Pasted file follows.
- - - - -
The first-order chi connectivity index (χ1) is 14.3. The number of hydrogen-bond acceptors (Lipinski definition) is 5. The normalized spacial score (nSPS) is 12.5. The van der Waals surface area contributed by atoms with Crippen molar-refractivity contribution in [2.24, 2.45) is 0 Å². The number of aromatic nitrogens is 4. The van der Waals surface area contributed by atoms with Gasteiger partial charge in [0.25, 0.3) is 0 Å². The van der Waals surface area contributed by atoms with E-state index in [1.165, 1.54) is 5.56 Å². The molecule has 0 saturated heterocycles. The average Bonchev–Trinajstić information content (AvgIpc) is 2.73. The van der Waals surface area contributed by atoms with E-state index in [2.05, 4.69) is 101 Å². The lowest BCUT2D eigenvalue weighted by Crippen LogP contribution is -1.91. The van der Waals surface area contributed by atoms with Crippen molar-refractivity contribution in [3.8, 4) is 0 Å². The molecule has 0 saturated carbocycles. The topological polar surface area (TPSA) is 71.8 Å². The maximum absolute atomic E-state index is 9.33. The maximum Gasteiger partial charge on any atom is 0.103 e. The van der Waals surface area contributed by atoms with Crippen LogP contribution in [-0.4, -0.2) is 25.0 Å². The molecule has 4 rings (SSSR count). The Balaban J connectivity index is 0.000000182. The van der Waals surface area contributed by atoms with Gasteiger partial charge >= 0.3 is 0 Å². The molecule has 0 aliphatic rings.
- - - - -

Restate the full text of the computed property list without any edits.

The first-order chi connectivity index (χ1) is 14.3. The number of hydrogen-bond acceptors (Lipinski definition) is 5. The normalized spacial score (nSPS) is 12.5. The van der Waals surface area contributed by atoms with Crippen molar-refractivity contribution in [2.24, 2.45) is 0 Å². The number of aromatic nitrogens is 4. The van der Waals surface area contributed by atoms with Gasteiger partial charge in [0.25, 0.3) is 0 Å². The van der Waals surface area contributed by atoms with E-state index in [1.165, 1.54) is 5.56 Å². The molecule has 0 saturated heterocycles. The average Bonchev–Trinajstić information content (AvgIpc) is 2.73. The van der Waals surface area contributed by atoms with E-state index in [2.05, 4.69) is 101 Å². The lowest BCUT2D eigenvalue weighted by Crippen LogP contribution is -1.91. The van der Waals surface area contributed by atoms with Crippen molar-refractivity contribution in [3.8, 4) is 0 Å². The molecule has 0 saturated carbocycles. The topological polar surface area (TPSA) is 71.8 Å². The maximum absolute atomic E-state index is 9.33. The maximum Gasteiger partial charge on any atom is 0.103 e. The van der Waals surface area contributed by atoms with Crippen LogP contribution in [-0.4, -0.2) is 25.0 Å². The molecule has 4 rings (SSSR count). The Balaban J connectivity index is 0.000000182. The van der Waals surface area contributed by atoms with Gasteiger partial charge >= 0.3 is 0 Å². The molecule has 0 aliphatic rings.